We Learn When to Visit

As we sat on a log, enjoying the mouthwatering sandwiches provided with our tour, Pia mentioned that while many visitors flock to Bend in the summer, the prime time to enjoy its mtb trails is in the fall. Gone are the crowds and scorching dusty days. It’s then replaced by cooler temperatures and pristine trail conditions. This is Pia’s favorite season. A chance for her to seize the day. While her summer schedule doesn’t afford her many days off, tomorrow she’s gearing up for a big ride in the high country – from Dutchman’s Flat to Sisters. A hefty 40-mile journey with nearly 4,000 feet of climbing ahead.

Surfer At Heart

We discover that Pia’s true joy lies in spending time outdoors, whether it’s for work or pleasure. From skiing during the winter and spring to surfing and mountain biking in the summer and fall, she embraces each season’s activities. And yet surfing holds a special place in her heart, and she makes it a priority to visit the coast as often as possible.

Bend’s Signature Trail – Whoops

As we hop back on our bikes, we swiftly notice the landscape transforming from the lush high country near Mt. Bachelor, with its hardy pines and rich soil, to the rock-strewn, arid trails ahead. This marks the beginning of Bend’s signature trail – Whoops. Rolling and rocking the low angle terrain allows you to pick your speed based on either coasting or pedaling. It’s a bit of MTB Enduro blended with BMX style features. Tabletops, banked turns and even pump sections that you can float big airs over. Yet, it’s designed to be enjoyable for riders of all skill levels, with no mandatory obstacles to contend with.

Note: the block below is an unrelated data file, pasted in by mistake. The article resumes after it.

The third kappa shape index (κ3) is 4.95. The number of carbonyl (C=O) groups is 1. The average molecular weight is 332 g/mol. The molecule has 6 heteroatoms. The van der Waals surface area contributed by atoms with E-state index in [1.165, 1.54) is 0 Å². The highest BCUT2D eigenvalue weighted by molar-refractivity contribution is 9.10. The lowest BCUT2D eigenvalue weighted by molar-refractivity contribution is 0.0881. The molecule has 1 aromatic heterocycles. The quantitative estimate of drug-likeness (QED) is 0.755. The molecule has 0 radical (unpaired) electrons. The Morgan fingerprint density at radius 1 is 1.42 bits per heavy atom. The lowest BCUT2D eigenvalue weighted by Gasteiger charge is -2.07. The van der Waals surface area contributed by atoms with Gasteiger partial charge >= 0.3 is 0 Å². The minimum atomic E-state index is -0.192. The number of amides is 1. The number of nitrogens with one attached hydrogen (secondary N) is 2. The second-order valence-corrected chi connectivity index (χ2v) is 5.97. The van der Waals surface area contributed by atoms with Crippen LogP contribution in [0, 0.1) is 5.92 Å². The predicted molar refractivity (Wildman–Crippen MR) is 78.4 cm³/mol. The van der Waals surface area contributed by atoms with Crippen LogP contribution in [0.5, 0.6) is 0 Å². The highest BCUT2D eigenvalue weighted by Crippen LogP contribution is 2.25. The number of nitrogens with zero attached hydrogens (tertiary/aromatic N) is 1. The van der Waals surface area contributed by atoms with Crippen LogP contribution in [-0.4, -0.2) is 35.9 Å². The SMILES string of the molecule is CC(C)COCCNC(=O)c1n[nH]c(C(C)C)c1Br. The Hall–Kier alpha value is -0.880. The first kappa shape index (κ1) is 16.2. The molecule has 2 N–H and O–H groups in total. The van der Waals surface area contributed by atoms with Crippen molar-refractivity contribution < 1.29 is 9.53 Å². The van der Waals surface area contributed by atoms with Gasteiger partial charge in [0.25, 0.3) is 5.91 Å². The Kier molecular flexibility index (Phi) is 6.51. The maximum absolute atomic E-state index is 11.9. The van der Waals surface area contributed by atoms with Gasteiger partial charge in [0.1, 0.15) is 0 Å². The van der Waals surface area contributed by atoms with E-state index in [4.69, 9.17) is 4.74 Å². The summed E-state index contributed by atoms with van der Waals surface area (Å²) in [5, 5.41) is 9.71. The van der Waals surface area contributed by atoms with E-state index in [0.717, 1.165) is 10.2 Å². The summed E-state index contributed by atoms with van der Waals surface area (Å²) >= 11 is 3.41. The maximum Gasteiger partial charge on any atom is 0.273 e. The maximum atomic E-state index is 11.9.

Phil’s Our Favorite

Crafted by Phil Meglasson back in the mid-1980s, he stumbled upon it while exploring the area. What began as a single game trail has since evolved into a multi-option network, allowing riders to either bypass or tackle certain challenging sections. The highlight of Phil’s for us was navigating the enjoyable mini rock garden features, rated as blue, that wind through a canyon. Though there are expert features like Chicken Rock Pile, they require some hunting to find.

Chicken Rock Pile on the Phil's trail network in Bend Oregon
The name fits! The Chicken Rock pile – Photo by Jaime Pirozzi – Local Freshies®

After a day of riding, we relaxed with some cold brews, reflecting on the day’s adventures, our bikes, and our life aspirations. While Pia will always consider Bend home, her restless spirit constantly craves wanderlust. Together with her partner, they dream of finding a place where they can indulge in warm-water surfing, mountain biking, and skiing—a challenging combination to find in one location. With big smiles, we bid each other farewell, hoping our paths will cross again in the future, whether on singletrack or the skin track.

The Rundown of Bend’s Mountain Bike Trail Network

bend mountain biking the C.O.D. mtb trail in Bend Oregon
Photo by Jaime Pirozzi – Local Freshies®

Describing Bend’s mountain biking scene as “big” is an understatement. With over 600 miles of trails in the region, expanding to more than 900 miles when you include Oak Ridge and other outlying areas, the scale is impressive. All of these trails are managed by a single organization – the Central Oregon Trail Alliance (COTA). Even our “short” ride from Swampy Lakes encompassed over 22 miles and boasted more than 3,100 vertical feet of descent.

Shuttle Area

Bend’s shuttle offers an ideal solution for those that are just getting into mountain biking and want to make that big leap out to a larger tour. The shuttle access points are situated to the west, within the national forests between town and Mt. Bachelor. The natural topography facilitates descent and makes it a bit easier to navigate.

Ticket to Ride Loop

Based at Tetherow Resort, it made it easy for us to go for a morning ride the next day before we left. There are a bunch of quick hits you can enjoy but the nice XC loop called Ticket To Ride had some fun rolling terrain that a first timer would love and an intermediate would enjoy.